Like all individual people, children have a range of sensitivities when it comes to their hearing. What causes extreme distress for one child may not phase another. It’s just part of being a unique and wonderful human being.
If your baby or child is sensitive to loud or very loud noises, you may have spent weeks or even months trying to pin down what was causing him or her to fuss around this auditory stimulation. Having a child who is sensitive to loud noises can make it difficult to enjoy popular activities that may be too loud for your young one.
That being said, activities are still a very important part of your child’s social development and self-actualizing. Here are some great activities that can be done with minimal emotional distress or discomfort from loud noises.
1. Reading at the public library
Most local libraries feature book times for babies and toddlers. This time is kept in line with their usual noise policy and other participants are generally as enthralled by the storytelling and pictures as your little one will be.
Without any loud microphone or amplification system, you’re likely to find the experience similar to reading to your child at home, but with the added benefit of a social element. Your baby will begin to see and understand shared experience and learn.
He or she will also hear stories you don’t have in your house, reducing the chance of “story book fatigue” for mommy and daddy.
2. A large park
Spending time outdoors at a park is a great way to get some fresh air, and expose your baby to the beauty and great feeling of being outside!
A park with lots of trees has three benefits. First, it provides shade your baby can spend time under if he or she is getting uncomfortable. Second, it’s visually interesting and an and opportunity for education. Finally, trees can prevent loud intrusive noises which can break the calm quietness.
Your baby will feel refreshed and you won’t need to worry about the loud noises that can often fill indoor and urban spaces.
3. Taking a nature hike
Like a park, bringing your baby into nature is a great way to acquaint him or her with the various sensory elements of quiet nature. He or she will see so many new, wonderful things which will undoubtedly elicit smiles and laughter as he or she realizes how full of wonder the world is, when it’s not painfully loud.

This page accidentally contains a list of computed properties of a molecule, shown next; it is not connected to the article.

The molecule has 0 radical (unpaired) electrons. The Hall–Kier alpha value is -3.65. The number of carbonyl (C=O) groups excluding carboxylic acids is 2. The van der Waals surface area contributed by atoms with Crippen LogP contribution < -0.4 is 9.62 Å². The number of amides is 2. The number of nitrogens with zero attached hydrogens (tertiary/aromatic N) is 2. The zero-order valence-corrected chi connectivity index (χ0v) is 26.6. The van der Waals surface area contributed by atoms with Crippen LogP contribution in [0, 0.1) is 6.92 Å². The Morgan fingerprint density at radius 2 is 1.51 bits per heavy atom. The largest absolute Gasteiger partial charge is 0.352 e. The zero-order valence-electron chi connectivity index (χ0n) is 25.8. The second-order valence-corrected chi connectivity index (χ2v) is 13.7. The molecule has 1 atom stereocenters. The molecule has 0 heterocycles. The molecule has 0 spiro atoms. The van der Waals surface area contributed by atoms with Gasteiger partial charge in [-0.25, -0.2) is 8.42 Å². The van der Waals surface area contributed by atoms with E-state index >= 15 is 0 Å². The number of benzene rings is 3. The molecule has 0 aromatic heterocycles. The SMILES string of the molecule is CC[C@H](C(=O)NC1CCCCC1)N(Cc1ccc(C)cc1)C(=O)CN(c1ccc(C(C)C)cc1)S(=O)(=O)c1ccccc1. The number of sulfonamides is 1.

You may also find yourself falling in love with the silent beauty of a woodland trail or a quiet beach as well. Being able to silently observe and soak in nature isn’t just for babies or young children. Stopping to recognize the quietness of the natural world around us is a valuable activity for people of any age.
4. Children’s theater
Children’s theater has a similar effect as storytime. It provides a stimulating and entertaining presentation that prevents other attendees from becoming uncomfortable sources of noise, while also contributing the social element.
In cases, increasing exposure to intrusive noises can help reduce the high level of sensitivity as your baby grows up. Activities that alternate between quiet and interactive/distracting can help ease them into louder activities without pain and discomfort.
When you plan activities with your baby or toddler, you are doing more than giving him or her something to do. You are potentially creating some of the most early and formative memories he or she will have.
Knowing which activities you can do that won’t irritate or trigger sensitivities will ensure that your child grows up appreciating unique experiences without associating them with discomfort.
If your baby is highly reactive to any type of noise, it could be a sign of more than just sensitivity. White noise machines help mitigate the intrusiveness of noise, but in any event you should consult your pediatrician to make sure that potential problems are treated as they arise.